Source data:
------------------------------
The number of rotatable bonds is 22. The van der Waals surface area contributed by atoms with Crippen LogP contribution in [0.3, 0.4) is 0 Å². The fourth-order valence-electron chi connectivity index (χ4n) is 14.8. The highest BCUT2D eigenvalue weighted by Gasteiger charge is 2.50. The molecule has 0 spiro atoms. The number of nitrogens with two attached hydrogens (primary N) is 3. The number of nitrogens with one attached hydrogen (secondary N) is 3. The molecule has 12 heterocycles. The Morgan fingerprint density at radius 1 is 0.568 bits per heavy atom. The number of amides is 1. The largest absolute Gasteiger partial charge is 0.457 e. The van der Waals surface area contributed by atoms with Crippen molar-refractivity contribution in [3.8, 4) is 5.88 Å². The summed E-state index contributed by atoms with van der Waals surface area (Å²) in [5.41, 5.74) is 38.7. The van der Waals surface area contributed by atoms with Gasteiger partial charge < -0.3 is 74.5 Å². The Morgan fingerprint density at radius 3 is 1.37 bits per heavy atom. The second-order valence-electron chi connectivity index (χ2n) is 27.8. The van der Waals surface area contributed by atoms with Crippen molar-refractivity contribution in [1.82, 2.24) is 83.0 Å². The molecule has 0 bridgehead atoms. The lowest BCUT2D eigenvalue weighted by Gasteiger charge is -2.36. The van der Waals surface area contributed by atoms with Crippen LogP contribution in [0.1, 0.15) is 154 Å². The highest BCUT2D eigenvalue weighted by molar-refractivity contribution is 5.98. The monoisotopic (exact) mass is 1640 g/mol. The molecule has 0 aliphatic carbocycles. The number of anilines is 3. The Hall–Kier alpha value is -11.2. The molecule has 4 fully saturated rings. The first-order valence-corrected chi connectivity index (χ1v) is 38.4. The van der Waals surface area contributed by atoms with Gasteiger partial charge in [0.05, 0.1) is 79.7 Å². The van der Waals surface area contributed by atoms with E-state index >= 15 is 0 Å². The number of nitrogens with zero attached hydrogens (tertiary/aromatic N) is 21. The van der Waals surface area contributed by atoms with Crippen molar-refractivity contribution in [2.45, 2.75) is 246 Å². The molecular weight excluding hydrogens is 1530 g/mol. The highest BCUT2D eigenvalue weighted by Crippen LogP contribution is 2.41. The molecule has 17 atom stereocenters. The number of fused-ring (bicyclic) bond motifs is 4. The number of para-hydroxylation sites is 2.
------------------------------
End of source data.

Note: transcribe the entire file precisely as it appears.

The number of rotatable bonds is 22. The van der Waals surface area contributed by atoms with Crippen LogP contribution in [0.3, 0.4) is 0 Å². The fourth-order valence-electron chi connectivity index (χ4n) is 14.8. The highest BCUT2D eigenvalue weighted by Gasteiger charge is 2.50. The molecule has 0 spiro atoms. The number of nitrogens with two attached hydrogens (primary N) is 3. The number of nitrogens with one attached hydrogen (secondary N) is 3. The molecule has 12 heterocycles. The Morgan fingerprint density at radius 1 is 0.568 bits per heavy atom. The number of amides is 1. The largest absolute Gasteiger partial charge is 0.457 e. The van der Waals surface area contributed by atoms with Crippen molar-refractivity contribution in [3.8, 4) is 5.88 Å². The summed E-state index contributed by atoms with van der Waals surface area (Å²) in [5.41, 5.74) is 38.7. The van der Waals surface area contributed by atoms with Gasteiger partial charge < -0.3 is 74.5 Å². The Morgan fingerprint density at radius 3 is 1.37 bits per heavy atom. The second-order valence-electron chi connectivity index (χ2n) is 27.8. The van der Waals surface area contributed by atoms with Crippen molar-refractivity contribution in [1.82, 2.24) is 83.0 Å². The molecule has 0 bridgehead atoms. The lowest BCUT2D eigenvalue weighted by Gasteiger charge is -2.36. The van der Waals surface area contributed by atoms with Crippen LogP contribution in [0.1, 0.15) is 154 Å². The highest BCUT2D eigenvalue weighted by molar-refractivity contribution is 5.98. The monoisotopic (exact) mass is 1640 g/mol. The molecule has 0 aliphatic carbocycles. The number of anilines is 3. The Hall–Kier alpha value is -11.2. The molecule has 4 fully saturated rings. The first-order valence-corrected chi connectivity index (χ1v) is 38.4. The van der Waals surface area contributed by atoms with Gasteiger partial charge in [0.05, 0.1) is 79.7 Å². The van der Waals surface area contributed by atoms with E-state index >= 15 is 0 Å². The number of nitrogens with zero attached hydrogens (tertiary/aromatic N) is 21. The van der Waals surface area contributed by atoms with Crippen molar-refractivity contribution in [2.45, 2.75) is 246 Å². The molecular weight excluding hydrogens is 1530 g/mol. The highest BCUT2D eigenvalue weighted by Crippen LogP contribution is 2.41. The molecule has 17 atom stereocenters. The number of fused-ring (bicyclic) bond motifs is 4. The number of para-hydroxylation sites is 2.